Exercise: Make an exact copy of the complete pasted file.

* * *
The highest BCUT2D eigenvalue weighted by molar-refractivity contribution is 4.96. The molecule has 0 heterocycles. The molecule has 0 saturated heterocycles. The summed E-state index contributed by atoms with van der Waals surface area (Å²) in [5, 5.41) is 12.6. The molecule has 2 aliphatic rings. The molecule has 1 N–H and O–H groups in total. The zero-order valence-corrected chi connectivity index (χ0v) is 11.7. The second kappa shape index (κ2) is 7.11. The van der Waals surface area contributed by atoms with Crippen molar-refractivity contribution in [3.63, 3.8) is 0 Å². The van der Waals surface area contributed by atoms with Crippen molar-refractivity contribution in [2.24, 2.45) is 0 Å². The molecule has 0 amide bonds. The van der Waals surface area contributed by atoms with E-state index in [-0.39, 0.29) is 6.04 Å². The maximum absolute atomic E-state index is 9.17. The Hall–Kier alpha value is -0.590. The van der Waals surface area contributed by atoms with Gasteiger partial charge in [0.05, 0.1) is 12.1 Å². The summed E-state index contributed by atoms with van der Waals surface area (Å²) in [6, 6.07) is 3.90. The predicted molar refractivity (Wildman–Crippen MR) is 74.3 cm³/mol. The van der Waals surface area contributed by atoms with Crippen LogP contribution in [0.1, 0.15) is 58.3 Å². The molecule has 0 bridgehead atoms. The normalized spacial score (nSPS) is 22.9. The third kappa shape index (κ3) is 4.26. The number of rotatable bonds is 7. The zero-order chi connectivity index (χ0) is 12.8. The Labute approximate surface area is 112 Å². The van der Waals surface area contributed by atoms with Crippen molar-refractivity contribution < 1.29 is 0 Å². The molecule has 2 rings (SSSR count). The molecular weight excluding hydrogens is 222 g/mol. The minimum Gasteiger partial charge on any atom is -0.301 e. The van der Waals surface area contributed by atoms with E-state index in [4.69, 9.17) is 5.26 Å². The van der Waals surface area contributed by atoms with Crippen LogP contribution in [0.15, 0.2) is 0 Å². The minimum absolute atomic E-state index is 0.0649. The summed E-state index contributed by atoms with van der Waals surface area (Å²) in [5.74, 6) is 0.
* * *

The highest BCUT2D eigenvalue weighted by molar-refractivity contribution is 4.96. The molecule has 0 heterocycles. The molecule has 0 saturated heterocycles. The summed E-state index contributed by atoms with van der Waals surface area (Å²) in [5, 5.41) is 12.6. The molecule has 2 aliphatic rings. The molecule has 1 N–H and O–H groups in total. The zero-order valence-corrected chi connectivity index (χ0v) is 11.7. The second kappa shape index (κ2) is 7.11. The van der Waals surface area contributed by atoms with Crippen molar-refractivity contribution in [3.63, 3.8) is 0 Å². The van der Waals surface area contributed by atoms with Crippen molar-refractivity contribution in [2.24, 2.45) is 0 Å². The molecule has 0 amide bonds. The van der Waals surface area contributed by atoms with E-state index in [-0.39, 0.29) is 6.04 Å². The maximum absolute atomic E-state index is 9.17. The Hall–Kier alpha value is -0.590. The van der Waals surface area contributed by atoms with Gasteiger partial charge in [0.05, 0.1) is 12.1 Å². The summed E-state index contributed by atoms with van der Waals surface area (Å²) in [6, 6.07) is 3.90. The predicted molar refractivity (Wildman–Crippen MR) is 74.3 cm³/mol. The van der Waals surface area contributed by atoms with Crippen LogP contribution in [0.1, 0.15) is 58.3 Å². The molecule has 0 bridgehead atoms. The normalized spacial score (nSPS) is 22.9. The third kappa shape index (κ3) is 4.26. The number of rotatable bonds is 7. The zero-order chi connectivity index (χ0) is 12.8. The Labute approximate surface area is 112 Å². The van der Waals surface area contributed by atoms with Crippen molar-refractivity contribution < 1.29 is 0 Å². The molecule has 2 rings (SSSR count). The molecular weight excluding hydrogens is 222 g/mol. The minimum Gasteiger partial charge on any atom is -0.301 e. The van der Waals surface area contributed by atoms with E-state index in [4.69, 9.17) is 5.26 Å². The van der Waals surface area contributed by atoms with Crippen LogP contribution in [0.15, 0.2) is 0 Å². The minimum absolute atomic E-state index is 0.0649. The summed E-state index contributed by atoms with van der Waals surface area (Å²) in [5.74, 6) is 0.